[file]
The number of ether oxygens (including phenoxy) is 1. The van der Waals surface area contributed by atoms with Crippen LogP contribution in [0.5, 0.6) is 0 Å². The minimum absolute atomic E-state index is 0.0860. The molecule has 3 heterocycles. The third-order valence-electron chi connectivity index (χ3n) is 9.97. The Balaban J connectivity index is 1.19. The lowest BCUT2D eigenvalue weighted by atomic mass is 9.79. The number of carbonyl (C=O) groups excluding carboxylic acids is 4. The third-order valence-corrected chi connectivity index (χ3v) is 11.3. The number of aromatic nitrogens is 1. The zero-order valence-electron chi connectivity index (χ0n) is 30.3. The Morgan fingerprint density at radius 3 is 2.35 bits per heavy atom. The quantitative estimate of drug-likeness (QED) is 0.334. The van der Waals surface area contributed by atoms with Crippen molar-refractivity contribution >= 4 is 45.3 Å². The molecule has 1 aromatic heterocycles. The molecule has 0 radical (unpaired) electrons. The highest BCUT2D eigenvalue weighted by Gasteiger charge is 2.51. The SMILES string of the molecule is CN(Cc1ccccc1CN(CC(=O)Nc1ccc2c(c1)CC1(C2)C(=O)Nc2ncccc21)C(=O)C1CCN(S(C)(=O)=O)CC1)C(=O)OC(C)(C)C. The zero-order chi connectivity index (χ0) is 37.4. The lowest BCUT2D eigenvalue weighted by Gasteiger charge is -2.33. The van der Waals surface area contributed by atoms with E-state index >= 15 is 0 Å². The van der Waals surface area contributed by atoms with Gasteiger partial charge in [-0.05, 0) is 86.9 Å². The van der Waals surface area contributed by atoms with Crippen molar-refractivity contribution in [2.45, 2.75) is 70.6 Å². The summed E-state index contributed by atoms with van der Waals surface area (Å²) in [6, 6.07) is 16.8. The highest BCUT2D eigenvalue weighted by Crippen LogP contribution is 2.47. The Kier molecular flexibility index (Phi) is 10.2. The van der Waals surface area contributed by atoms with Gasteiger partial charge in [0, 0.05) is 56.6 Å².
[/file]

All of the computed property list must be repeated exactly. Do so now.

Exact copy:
The number of ether oxygens (including phenoxy) is 1. The van der Waals surface area contributed by atoms with Crippen LogP contribution in [0.5, 0.6) is 0 Å². The minimum absolute atomic E-state index is 0.0860. The molecule has 3 heterocycles. The third-order valence-electron chi connectivity index (χ3n) is 9.97. The Balaban J connectivity index is 1.19. The lowest BCUT2D eigenvalue weighted by atomic mass is 9.79. The number of carbonyl (C=O) groups excluding carboxylic acids is 4. The third-order valence-corrected chi connectivity index (χ3v) is 11.3. The number of aromatic nitrogens is 1. The zero-order valence-electron chi connectivity index (χ0n) is 30.3. The Morgan fingerprint density at radius 3 is 2.35 bits per heavy atom. The quantitative estimate of drug-likeness (QED) is 0.334. The van der Waals surface area contributed by atoms with Crippen molar-refractivity contribution >= 4 is 45.3 Å². The molecule has 1 aromatic heterocycles. The molecule has 0 radical (unpaired) electrons. The highest BCUT2D eigenvalue weighted by Gasteiger charge is 2.51. The SMILES string of the molecule is CN(Cc1ccccc1CN(CC(=O)Nc1ccc2c(c1)CC1(C2)C(=O)Nc2ncccc21)C(=O)C1CCN(S(C)(=O)=O)CC1)C(=O)OC(C)(C)C. The zero-order chi connectivity index (χ0) is 37.4. The lowest BCUT2D eigenvalue weighted by Gasteiger charge is -2.33. The van der Waals surface area contributed by atoms with E-state index >= 15 is 0 Å². The van der Waals surface area contributed by atoms with Gasteiger partial charge in [-0.05, 0) is 86.9 Å². The van der Waals surface area contributed by atoms with Crippen molar-refractivity contribution in [2.45, 2.75) is 70.6 Å². The summed E-state index contributed by atoms with van der Waals surface area (Å²) in [6, 6.07) is 16.8. The highest BCUT2D eigenvalue weighted by Crippen LogP contribution is 2.47. The Kier molecular flexibility index (Phi) is 10.2. The van der Waals surface area contributed by atoms with Gasteiger partial charge in [0, 0.05) is 56.6 Å².